Computational divertissements

How to build a quine relay generator

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This is the fourth post in a series. The goal here is to extend the quine generator built in the previous post so that it can generate quine relays. Let's get started.

The quine relay generator is a python program called polyquine. It expects one or more string arguments, selected from java, python, ruby, lua, fsharp, or babashka. A single argument results in a standard quine. It is OK to repeat arguments.

Below is terminal output from a sample run. We ask for a quine relay using java, babaskha, and F#. The output is a java program, call it J. Running J would result in a babashka program, B. Running B would result in an F# program, F. Running F would result in the original program, J.

❯ ./polyquine.py java babashka fsharp
public class quine {
 public static void main(String[] args) {
  String[] data = {
 "public class quine {",
 " public static void main(String[] args) {",
 "  String[] data = {",
 "  };",
 "  int a=14; int b=15; int c=21; int sep=32;",
 "  char q = (char) 34; char space = (char) 32; char separator = (char) sep;",
 "  for (int i = a; i < b; i++)",
 "    System.out.println(data[i]);",
 "  for (int i = 0; i < data.length; i++)",
 "    System.out.println(String.valueOf(space) + q + data[i] + q + separator);",
 "  for (int i = b; i < c; i++)",
 "    System.out.println(data[i]);",
 " }",
 "(let [data [",
 " ]",
 " [a b c sep] [21 22 31 59]",
 " q (char 34), space (char 32), separator (char sep)]",
 " (doseq [k (range a b)]           (println (nth data k)))",
 " (doseq [k (range (count data))] (println (str space q (nth data k) q separator)))",
 " (doseq [k (range b c)]           (println (nth data k))))",
 "let data = [",
 "let a, b, c, sep = 0, 3, 14, 44",
 "let q, space, separator = string(char 34), string(char 32), string(char sep)",
 "for i in a..b-1 do",
 "   System.Console.WriteLine(data.[i])",
 "for i in 0..data.Length-1 do",
 "   System.Console.WriteLine(space + q + data.[i] + q + separator)",
 "for i in b..c-1 do",
 "   System.Console.WriteLine(data.[i])",
  int a=14; int b=15; int c=21; int sep=32;
  char q = (char) 34; char space = (char) 32; char separator = (char) sep;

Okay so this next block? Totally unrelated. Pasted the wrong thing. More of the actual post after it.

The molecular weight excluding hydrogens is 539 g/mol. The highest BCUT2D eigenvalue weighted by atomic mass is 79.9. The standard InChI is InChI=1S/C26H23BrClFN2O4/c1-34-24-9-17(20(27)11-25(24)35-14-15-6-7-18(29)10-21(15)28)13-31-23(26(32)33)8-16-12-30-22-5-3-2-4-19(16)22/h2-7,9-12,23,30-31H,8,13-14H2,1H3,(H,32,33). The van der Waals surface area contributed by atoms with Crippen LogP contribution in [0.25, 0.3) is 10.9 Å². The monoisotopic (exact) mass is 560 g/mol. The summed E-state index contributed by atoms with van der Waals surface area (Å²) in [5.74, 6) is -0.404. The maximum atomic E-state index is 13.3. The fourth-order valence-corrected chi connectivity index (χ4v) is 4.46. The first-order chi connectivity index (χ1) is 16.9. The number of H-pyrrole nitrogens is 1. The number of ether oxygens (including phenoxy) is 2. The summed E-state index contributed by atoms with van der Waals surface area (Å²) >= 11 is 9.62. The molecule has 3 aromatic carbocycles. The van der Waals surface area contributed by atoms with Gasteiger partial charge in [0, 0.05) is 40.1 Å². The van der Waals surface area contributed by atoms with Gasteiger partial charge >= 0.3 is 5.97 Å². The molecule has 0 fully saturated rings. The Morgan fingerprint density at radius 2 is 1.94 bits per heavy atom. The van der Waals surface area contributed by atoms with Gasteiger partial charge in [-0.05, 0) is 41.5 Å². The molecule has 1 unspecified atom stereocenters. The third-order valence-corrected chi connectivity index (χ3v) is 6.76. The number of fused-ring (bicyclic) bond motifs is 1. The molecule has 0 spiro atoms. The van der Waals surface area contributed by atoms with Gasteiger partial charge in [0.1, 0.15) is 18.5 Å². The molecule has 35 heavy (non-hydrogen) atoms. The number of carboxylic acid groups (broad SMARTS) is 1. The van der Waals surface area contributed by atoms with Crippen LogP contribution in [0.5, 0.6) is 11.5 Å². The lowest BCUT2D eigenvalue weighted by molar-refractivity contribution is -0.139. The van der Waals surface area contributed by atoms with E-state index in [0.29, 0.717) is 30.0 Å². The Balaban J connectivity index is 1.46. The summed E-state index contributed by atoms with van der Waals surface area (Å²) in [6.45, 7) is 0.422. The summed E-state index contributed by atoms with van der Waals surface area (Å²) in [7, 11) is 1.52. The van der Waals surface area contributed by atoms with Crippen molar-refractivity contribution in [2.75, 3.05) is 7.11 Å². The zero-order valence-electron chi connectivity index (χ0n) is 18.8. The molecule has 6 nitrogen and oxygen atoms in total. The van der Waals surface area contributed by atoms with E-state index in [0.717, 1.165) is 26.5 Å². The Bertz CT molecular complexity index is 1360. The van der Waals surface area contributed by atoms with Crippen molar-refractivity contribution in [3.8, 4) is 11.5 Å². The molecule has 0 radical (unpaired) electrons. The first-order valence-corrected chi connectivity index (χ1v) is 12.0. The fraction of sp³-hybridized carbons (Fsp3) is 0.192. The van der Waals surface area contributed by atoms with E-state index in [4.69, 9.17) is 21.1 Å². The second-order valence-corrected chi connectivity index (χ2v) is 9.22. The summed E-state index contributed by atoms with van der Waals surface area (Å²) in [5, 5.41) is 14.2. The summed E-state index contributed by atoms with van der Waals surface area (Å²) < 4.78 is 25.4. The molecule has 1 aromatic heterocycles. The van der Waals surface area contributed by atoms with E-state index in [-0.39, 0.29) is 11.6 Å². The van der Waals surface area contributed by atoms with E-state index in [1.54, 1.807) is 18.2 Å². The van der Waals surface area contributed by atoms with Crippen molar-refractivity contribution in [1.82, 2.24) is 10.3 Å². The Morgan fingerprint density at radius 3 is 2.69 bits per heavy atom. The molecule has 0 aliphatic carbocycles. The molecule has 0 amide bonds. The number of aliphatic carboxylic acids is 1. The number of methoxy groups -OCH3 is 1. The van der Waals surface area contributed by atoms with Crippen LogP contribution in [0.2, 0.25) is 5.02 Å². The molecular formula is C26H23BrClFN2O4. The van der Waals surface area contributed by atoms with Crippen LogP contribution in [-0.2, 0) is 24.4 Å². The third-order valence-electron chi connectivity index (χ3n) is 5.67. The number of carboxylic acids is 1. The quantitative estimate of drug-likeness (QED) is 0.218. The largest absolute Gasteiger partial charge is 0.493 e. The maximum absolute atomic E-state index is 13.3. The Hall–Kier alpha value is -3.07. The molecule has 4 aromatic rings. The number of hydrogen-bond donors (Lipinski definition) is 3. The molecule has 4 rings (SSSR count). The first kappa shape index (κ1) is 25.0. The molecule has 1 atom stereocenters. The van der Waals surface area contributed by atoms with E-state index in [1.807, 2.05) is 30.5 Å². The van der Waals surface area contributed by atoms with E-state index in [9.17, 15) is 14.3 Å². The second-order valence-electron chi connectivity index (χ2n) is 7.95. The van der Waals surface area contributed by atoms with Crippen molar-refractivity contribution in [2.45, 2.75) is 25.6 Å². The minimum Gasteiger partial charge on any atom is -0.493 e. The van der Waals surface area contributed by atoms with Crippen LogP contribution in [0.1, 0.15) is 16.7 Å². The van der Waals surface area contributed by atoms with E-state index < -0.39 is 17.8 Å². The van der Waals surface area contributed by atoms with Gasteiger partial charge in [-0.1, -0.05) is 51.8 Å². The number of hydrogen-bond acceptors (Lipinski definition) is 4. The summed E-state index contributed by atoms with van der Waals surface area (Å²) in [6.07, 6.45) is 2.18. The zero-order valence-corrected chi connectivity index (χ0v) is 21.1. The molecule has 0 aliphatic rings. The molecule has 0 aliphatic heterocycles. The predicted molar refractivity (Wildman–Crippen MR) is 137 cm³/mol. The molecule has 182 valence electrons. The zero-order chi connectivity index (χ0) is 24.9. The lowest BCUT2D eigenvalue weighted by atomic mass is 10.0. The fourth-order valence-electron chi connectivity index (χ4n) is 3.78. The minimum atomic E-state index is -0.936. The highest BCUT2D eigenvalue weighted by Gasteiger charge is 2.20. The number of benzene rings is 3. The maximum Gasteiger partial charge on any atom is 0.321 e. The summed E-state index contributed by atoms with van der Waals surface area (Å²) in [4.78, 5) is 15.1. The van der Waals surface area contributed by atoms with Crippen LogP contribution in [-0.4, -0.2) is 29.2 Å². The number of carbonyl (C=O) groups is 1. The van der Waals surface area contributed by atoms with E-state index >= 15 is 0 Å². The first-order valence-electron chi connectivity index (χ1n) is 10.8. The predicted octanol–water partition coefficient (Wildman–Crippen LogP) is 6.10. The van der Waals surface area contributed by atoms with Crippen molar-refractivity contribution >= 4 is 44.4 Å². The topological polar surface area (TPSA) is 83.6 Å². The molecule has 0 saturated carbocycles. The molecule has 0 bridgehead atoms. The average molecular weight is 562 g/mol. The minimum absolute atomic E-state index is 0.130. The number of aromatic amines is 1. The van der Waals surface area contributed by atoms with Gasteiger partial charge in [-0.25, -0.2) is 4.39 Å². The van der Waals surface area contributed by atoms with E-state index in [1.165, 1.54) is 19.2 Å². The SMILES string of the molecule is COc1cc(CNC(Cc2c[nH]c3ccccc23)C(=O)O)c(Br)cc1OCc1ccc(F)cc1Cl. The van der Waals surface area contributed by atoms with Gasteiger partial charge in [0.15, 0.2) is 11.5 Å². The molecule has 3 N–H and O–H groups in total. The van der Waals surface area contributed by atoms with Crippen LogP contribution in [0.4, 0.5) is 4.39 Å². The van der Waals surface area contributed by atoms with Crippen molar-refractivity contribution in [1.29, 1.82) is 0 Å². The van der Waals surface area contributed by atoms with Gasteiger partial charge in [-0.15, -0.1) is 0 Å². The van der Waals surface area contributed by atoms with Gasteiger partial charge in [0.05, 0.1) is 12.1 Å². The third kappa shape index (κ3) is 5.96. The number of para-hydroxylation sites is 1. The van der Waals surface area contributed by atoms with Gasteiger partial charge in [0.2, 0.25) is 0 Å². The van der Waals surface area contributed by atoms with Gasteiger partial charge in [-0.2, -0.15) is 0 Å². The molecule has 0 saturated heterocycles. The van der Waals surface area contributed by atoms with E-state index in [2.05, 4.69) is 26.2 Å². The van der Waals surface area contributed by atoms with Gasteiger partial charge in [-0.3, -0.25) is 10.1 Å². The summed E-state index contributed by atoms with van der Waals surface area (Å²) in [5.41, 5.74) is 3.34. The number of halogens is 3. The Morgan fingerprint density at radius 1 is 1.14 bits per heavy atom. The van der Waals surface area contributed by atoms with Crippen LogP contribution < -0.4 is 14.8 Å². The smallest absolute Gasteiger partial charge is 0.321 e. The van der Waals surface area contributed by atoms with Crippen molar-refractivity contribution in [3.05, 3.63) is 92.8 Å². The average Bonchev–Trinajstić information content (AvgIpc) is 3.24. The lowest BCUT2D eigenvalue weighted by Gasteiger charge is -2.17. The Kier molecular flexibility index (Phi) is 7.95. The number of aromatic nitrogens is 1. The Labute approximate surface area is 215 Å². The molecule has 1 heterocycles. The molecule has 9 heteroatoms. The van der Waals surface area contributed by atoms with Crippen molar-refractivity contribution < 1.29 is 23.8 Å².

for (int i = a; i < b; i++)
  for (int i = 0; i < data.length; i++)
    System.out.println(String.valueOf(space) + q + data[i] + q + separator);
  for (int i = b; i < c; i++)

The output should seem familiar if you read the preceding posts. We see a list of strings followed by three print loops. The print loops are controlled by the indices a,b, and c. The trick is to compute appropriate values for those indices.

Let's look at some of the data used to generate quine relays. It is almost the same as the data used by the quine generator from the previous post. Here is the template used to generate java code:

java = [
[   "public class quine {",
    " public static void main(String[] args) {",
    "  String[] data = {",
    "  };", ],
[   "  char q = (char) 34; char space = (char) 32; char separator = (char) sep;",
    "  for (int i = a; i < b; i++)",
    "    System.out.println(data[i]);",
    "  for (int i = 0; i < data.length; i++)",
    "    System.out.println(String.valueOf(space) + q + data[i] + q + separator);",
    "  for (int i = b; i < c; i++)",
    "    System.out.println(data[i]);",
    " }",
    "}", ]

The analogous data in the quine generator was a list of strings. This is a list containing two lists of strings. What is the reason for the change? Compare the template to the java strings in the output from the polyquine run. There is a line in the output unaccounted for in the template. The template contains no string declaring the variables a,b,c.

That line will be constructed at runtime, and inserted into the template. Where? Exactly between the two lists that initially make up the template. The syntax for the line to be constructed comes from the parms found in data representing facts about the various languages:

facts = { "babashka" :{"boundary":1 , "template":babashka , "separator":32 ,
                       "size": 1 + len(babashka[0]) + len(babashka[1]),
                       "parms": " [a b c sep] [{} {} {} {}]"},

         "fsharp"  :{"boundary":1 , "template":fsharp ,  "separator":59 ,
                     "size": 1 + len(fsharp[0]) + len(fsharp[1]),
                     "parms": "let a, b, c, sep = {}, {}, {}, {}"},